TheBigOutside Blog

Michael Lanza, creator of TheBigOutside.com and Northwest Editor of Backpacker Magazine, writes about hiking, backpacking, climbing, backcountry skiing, paddling and other self-powered outdoor adventures

Archive for Mosquito Creek

The Wildest Shore: Backpacking the Southern Olympic Coast

On a remote, sandy beach on Washington’s Olympic coast, we stop in our tracks and gaze up. A wall of muddy earth rises some 300 feet into jungle-like rainforest. A thick strand of hemp rope dangles down this steep, eroding embankment. A ladder of wooden steps built into the muddy ground rises in tandem with the rope.

We’re going up it.

We’ve reached this spot after an hour of stepping and clambering cautiously over a beach tiled with big boulders, each one coated with wet, slick kelp and barnacles. Our group of six—including my wife, Penny, our school-age son, Nate, and daughter, Alex, my brother-in-law, Tom Beach, and his 15-year-old son, Daniel—crossed that beach while racing the clock against an incoming tide that was rapidly transforming that rocky stretch of coast to ocean. Now, this rope ladder marks the start of a three-mile-long overland trail through the rainforest. This detour off the beach is necessary to get around Hoh Head, an impassable section of coast where cliffs rise straight out of the pounding ocean.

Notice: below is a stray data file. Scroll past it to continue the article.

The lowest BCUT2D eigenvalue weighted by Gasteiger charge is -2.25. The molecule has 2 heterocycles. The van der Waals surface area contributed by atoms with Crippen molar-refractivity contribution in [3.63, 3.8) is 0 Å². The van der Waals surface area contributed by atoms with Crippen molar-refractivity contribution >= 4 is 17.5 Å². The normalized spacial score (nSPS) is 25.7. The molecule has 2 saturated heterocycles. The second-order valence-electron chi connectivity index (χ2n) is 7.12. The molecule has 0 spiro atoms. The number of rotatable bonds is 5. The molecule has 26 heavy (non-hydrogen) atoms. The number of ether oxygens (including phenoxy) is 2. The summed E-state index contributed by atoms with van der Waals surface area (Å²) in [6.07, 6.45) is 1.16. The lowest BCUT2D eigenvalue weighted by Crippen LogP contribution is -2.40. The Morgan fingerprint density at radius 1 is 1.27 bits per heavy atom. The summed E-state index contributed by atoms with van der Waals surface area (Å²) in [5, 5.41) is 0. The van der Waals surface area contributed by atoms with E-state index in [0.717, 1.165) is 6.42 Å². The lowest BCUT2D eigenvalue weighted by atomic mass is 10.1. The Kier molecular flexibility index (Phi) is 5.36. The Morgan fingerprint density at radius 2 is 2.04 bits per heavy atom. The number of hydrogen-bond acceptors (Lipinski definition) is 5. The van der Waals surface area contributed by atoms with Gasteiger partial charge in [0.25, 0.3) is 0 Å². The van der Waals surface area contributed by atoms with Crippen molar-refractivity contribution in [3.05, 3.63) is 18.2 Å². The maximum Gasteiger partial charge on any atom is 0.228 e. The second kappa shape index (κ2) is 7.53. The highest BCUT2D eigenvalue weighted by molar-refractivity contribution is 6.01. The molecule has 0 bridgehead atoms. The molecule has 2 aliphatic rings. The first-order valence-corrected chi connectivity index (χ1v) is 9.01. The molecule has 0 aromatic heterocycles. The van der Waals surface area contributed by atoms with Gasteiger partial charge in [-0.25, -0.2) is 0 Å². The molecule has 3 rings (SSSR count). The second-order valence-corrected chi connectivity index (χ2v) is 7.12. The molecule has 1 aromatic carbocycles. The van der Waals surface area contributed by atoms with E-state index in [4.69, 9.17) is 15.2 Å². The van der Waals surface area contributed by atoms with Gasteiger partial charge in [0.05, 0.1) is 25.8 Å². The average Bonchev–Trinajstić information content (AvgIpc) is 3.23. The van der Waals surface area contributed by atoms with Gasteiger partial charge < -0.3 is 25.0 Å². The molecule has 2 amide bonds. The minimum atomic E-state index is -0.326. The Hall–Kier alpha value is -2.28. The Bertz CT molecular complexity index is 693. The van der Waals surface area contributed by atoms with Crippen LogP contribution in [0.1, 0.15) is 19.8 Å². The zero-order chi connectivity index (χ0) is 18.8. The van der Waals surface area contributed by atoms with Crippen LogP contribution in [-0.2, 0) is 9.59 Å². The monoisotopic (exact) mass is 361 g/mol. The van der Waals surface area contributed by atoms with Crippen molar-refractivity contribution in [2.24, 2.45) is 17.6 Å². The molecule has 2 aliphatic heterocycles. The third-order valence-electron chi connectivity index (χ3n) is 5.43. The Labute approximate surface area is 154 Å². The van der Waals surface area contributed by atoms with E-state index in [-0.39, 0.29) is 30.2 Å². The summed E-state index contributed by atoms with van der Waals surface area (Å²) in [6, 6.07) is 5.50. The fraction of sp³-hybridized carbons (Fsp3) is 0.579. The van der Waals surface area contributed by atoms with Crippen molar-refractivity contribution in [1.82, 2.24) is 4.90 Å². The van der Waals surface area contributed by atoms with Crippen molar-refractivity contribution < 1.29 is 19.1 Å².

“Oh, there’s a slug! There’s ANOTHER slug!” Nate excitedly calls out every sighting of these slimy creatures that are as long as his hand as I follow Alex and him up the rope ladder—bracing myself to, in theory, catch a tumbling kid.

It’s early on the first afternoon of our three-day, 17.5-mile backpacking trip on the southern stretch of the Olympic coast, from the Hoh River north to La Push Road. On the outer edge of the Olympic Peninsula, Olympic National Park protects the longest strip of wilderness coastline in the contiguous United States. You can’t order fried seafood or buy a T-shirt anywhere along these 73 miles of seashore. In fact, it’s one of the few remaining pieces of ocean-view real estate in the Lower 48 that Christopher Columbus or Capt. George Vancouver would recognize.

It’s also one of America’s most stunningly beautiful strips of shoreline. Up and down the coast, scores of stone pinnacles—called sea stacks—rise as much as 200 feet out of the ocean, some of them topped with a copse of a few trees, others just bare rock

Read the entire story and see photos and a video from this trip at thebigoutside.com/Southern_Olympic_Coast.html. See other stories about outdoor adventures at TheBigOutside.com.